The Flaming Chalice
The Flaming Chalice has become the generally accepted “badge” of Unitarian Universalism over the past sixty-five years. It was first adopted by the American Unitarian Service Committee during World War II.
Since then, Unitarian Universalists throughout the world have seen it as a way to express their distinct identity as a liberal religious community. The man who designed it was a Czech named Hans Deutsch, and his inspiration was the Czech religious reformer, Jan Hus, who was burned at the stake in 1415 for heresy.
The flame atop the chalice represents the spirit of love, truth and liberty. To this spirit the community bears witness and with it, hopefully, the community is filled. The flame also has a more tragic significance. It commemorates the martyrdom, not only of Jan Hus, but of so many who died bravely in the cause of religious liberty.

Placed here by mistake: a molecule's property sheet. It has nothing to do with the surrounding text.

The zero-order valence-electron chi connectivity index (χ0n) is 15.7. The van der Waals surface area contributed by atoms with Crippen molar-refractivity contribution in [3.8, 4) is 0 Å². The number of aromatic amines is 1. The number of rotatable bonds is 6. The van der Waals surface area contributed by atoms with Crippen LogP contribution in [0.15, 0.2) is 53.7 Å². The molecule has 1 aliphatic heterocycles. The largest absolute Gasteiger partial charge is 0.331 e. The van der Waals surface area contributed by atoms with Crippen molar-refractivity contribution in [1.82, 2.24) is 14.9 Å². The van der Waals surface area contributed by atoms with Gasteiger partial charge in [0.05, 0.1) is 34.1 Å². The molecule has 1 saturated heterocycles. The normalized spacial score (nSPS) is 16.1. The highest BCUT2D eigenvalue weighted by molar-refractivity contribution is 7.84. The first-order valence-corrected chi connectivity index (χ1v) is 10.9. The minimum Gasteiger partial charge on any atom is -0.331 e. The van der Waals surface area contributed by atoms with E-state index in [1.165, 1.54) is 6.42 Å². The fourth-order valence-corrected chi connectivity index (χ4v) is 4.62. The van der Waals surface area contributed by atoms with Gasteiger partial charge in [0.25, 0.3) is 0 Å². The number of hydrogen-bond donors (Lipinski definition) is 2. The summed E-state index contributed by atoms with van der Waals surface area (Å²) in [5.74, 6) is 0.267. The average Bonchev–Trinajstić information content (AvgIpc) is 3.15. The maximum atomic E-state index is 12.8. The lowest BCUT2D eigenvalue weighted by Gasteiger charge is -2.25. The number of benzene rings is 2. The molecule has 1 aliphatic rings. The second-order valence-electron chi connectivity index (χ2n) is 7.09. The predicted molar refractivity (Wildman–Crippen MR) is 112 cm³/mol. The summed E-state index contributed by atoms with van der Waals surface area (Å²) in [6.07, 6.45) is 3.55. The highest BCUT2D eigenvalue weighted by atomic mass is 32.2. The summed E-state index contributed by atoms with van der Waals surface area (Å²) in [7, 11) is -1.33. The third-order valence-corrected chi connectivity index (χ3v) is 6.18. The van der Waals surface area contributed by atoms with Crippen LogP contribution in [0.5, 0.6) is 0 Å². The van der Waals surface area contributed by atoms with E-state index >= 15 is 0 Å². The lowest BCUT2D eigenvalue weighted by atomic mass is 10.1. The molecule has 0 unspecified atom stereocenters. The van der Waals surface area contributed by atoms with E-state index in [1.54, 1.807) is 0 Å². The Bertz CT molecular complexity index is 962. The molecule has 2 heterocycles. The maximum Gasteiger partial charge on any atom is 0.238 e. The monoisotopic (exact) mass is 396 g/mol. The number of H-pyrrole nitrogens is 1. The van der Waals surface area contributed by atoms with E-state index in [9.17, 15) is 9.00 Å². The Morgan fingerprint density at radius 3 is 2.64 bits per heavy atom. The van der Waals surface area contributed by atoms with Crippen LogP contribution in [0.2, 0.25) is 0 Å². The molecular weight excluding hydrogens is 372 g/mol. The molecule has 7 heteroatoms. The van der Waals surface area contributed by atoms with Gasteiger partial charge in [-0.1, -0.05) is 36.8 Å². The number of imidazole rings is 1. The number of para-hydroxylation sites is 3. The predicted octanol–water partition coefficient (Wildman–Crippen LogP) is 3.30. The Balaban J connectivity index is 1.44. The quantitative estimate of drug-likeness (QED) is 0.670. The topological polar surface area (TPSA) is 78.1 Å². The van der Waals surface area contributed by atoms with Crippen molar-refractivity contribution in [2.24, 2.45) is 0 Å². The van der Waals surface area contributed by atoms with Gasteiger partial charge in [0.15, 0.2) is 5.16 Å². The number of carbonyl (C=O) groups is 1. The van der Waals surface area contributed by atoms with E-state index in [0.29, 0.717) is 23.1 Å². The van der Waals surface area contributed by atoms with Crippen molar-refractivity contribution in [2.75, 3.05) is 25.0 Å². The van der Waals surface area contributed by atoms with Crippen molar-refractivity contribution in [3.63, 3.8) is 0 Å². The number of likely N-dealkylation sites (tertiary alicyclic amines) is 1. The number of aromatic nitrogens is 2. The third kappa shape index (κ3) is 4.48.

Most Unitarian Universalists begin their worship services with the lighting of the chalice.
Adapted from the website of the General Assembly of Unitarian and Free Christian Churches (Great Britain). To learn more about the history of our Unitarian Universalist symbol, please read the pamphlet “The Flaming Chalice.”